PERRY -- A key prosecution witness testified Tuesday in the murder trial of a Centerville father accused of so violently shaking his 6-week-old daughter that the infant died of “non-accidental head trauma.”
Andre S. Martin, 30, is accused of malice murder, felony murder, cruelty to children, aggravated battery and aggravated assault in the Nov. 16, 2009, incident.
The prosecution’s case is built on the premise that the death of Kindall Martin was the result of shaken baby syndrome, also known as inflicted or non-accidental head trauma, according to testimony.
The defense contends the infant died of natural causes and police and medical professionals rushed to judgment because Andre Martin told authorities he had shaken the baby in an attempt to revive her before performing CPR.
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Dr. Umesh Narsinghani, who treated the infant at The Children’s Hospital at The Medical Center of Central Georgia, testified the baby was eventually declared brain dead after attempts to save her were exhausted.
Narsinghani took jurors through a barrage of diagnostic lab work, medical tests, treatments and a chest X-ray done at The Children’s Hospital in an attempt to help the infant.
He also walked jurors through medical terms and diagnostic reports and drew a diagram on a whiteboard of the infant’s brain, which he said experienced extensive bleeding and swelling.
In the end, medical personnel ruled out infection, pre-existing medical conditions, accidental trauma and other possibilities for the life-threatening problems the baby was experiencing, Narsinghani testified. The only possibility left was non-accidental head trauma, he said.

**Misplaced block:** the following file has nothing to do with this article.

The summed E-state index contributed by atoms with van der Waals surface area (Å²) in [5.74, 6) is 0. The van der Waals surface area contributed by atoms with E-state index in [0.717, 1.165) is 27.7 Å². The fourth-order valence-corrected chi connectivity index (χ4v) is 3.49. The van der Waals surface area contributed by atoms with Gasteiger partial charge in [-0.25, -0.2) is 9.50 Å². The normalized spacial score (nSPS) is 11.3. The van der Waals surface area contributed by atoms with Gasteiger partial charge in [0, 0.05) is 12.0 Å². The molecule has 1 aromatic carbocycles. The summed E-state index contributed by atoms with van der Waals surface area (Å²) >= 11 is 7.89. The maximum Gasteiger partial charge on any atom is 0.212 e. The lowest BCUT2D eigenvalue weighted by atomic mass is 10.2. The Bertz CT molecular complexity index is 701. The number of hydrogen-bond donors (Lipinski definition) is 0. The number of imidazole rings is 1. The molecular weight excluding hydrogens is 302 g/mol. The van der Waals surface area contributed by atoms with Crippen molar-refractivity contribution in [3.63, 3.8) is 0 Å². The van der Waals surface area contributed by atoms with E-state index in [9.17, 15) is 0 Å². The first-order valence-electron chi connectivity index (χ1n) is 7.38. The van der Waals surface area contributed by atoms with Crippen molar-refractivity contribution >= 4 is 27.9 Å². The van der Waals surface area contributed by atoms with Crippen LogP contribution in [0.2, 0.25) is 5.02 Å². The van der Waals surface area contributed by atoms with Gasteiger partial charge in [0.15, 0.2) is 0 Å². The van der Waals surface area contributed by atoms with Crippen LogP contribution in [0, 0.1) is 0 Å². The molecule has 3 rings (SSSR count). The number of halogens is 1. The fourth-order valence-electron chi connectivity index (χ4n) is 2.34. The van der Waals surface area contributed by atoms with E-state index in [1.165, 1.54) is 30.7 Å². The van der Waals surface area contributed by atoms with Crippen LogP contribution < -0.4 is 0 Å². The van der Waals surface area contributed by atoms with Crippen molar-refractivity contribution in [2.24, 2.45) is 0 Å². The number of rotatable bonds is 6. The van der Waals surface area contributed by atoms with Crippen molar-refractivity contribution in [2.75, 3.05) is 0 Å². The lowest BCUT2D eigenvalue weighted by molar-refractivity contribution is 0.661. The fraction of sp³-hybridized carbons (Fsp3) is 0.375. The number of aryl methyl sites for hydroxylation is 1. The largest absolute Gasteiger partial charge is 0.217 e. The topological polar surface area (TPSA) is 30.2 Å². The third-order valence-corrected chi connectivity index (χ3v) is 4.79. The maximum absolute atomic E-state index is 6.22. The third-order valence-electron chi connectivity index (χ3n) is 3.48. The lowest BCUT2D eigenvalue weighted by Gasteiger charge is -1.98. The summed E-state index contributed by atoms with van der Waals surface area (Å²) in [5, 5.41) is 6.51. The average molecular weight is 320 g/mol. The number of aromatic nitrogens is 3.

Bernadette C. Crucilla, a Macon attorney representing Martin, raised questions about possible other conclusions based on the infant having been diagnosed with a viral infection Oct. 31, 2009.
Narsinghani testified the infection was basically a minor cold and an X-ray showed no evidence of pneumonia.
Crucilla also questioned Narsinghani about other possible conclusions that could be drawn from the lab work pointing to a natural cause of death. But Narsinghani testified medical personnel looked at the overall picture in diagnosing the infant in an attempt to save her life.
Crucilla asked Narsinghani if he was aware the autopsy report found evidence of pneumonia and congestion in the infant’s lungs. He replied that he was.
However, the cause of death listed in the autopsy was “cerebral trauma” and the manner of death was ruled a homicide, Julia C. Bowen, an assistant district attorney prosecuting the case, previously told jurors.
Medical experts hired by the defense concluded the child died from DIC, or disseminated intravascular coagulation, which is a blood clotting problem, Crucilla previously told jurors.
Dr. John Shivdat, who treated the infant at Houston Medical Center before the child was taken to The Children’s Hospital, testified a chest X-ray of the child showed no signs of pneumonia or other respiratory infection.
Both Shivdat and Narsinghani told jurors they also relied on information from Martin and emergency workers who treated the infant.
According to testimony, Martin had placed the baby in a playpen where she slept next to the parents’ bed in the master bedroom and had gone into the living room to work at his computer. He heard the baby cry, found her on her belly, she vomited, he shook her a little bit, started cardiopulmonary resuscitation and called 911.
Narsinghani testified babies typically cannot rollover from back to belly until they’re 2 to 3 months old. But he also testified it was possible for a 6-week-old to do so.
Testimony is expected to continue Wednesday before Houston County Superior Court Judge Katherine K. Lumsden.
To contact writer Becky Purser, call 256-9559.